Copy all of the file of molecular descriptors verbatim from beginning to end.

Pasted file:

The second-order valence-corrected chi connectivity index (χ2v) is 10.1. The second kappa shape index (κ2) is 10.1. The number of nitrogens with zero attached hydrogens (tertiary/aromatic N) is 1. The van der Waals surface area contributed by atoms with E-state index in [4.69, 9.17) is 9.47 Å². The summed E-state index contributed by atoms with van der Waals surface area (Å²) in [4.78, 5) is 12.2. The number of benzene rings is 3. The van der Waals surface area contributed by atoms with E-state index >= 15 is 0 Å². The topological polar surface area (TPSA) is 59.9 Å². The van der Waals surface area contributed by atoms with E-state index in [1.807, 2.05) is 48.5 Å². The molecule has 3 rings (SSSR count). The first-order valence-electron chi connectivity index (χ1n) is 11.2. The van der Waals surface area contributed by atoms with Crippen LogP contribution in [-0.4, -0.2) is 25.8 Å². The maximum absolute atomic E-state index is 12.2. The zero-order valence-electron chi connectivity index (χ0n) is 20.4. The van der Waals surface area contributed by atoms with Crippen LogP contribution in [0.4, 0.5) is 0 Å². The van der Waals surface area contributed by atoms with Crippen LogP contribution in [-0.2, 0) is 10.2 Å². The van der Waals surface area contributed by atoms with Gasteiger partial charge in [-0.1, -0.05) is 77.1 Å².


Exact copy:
The second-order valence-corrected chi connectivity index (χ2v) is 10.1. The second kappa shape index (κ2) is 10.1. The number of nitrogens with zero attached hydrogens (tertiary/aromatic N) is 1. The van der Waals surface area contributed by atoms with E-state index in [4.69, 9.17) is 9.47 Å². The summed E-state index contributed by atoms with van der Waals surface area (Å²) in [4.78, 5) is 12.2. The number of benzene rings is 3. The van der Waals surface area contributed by atoms with E-state index >= 15 is 0 Å². The topological polar surface area (TPSA) is 59.9 Å². The van der Waals surface area contributed by atoms with E-state index in [1.807, 2.05) is 48.5 Å². The molecule has 3 rings (SSSR count). The first-order valence-electron chi connectivity index (χ1n) is 11.2. The van der Waals surface area contributed by atoms with Crippen LogP contribution in [-0.4, -0.2) is 25.8 Å². The maximum absolute atomic E-state index is 12.2. The zero-order valence-electron chi connectivity index (χ0n) is 20.4. The van der Waals surface area contributed by atoms with Crippen LogP contribution in [0.4, 0.5) is 0 Å². The van der Waals surface area contributed by atoms with Crippen LogP contribution in [-0.2, 0) is 10.2 Å². The van der Waals surface area contributed by atoms with Gasteiger partial charge in [-0.1, -0.05) is 77.1 Å².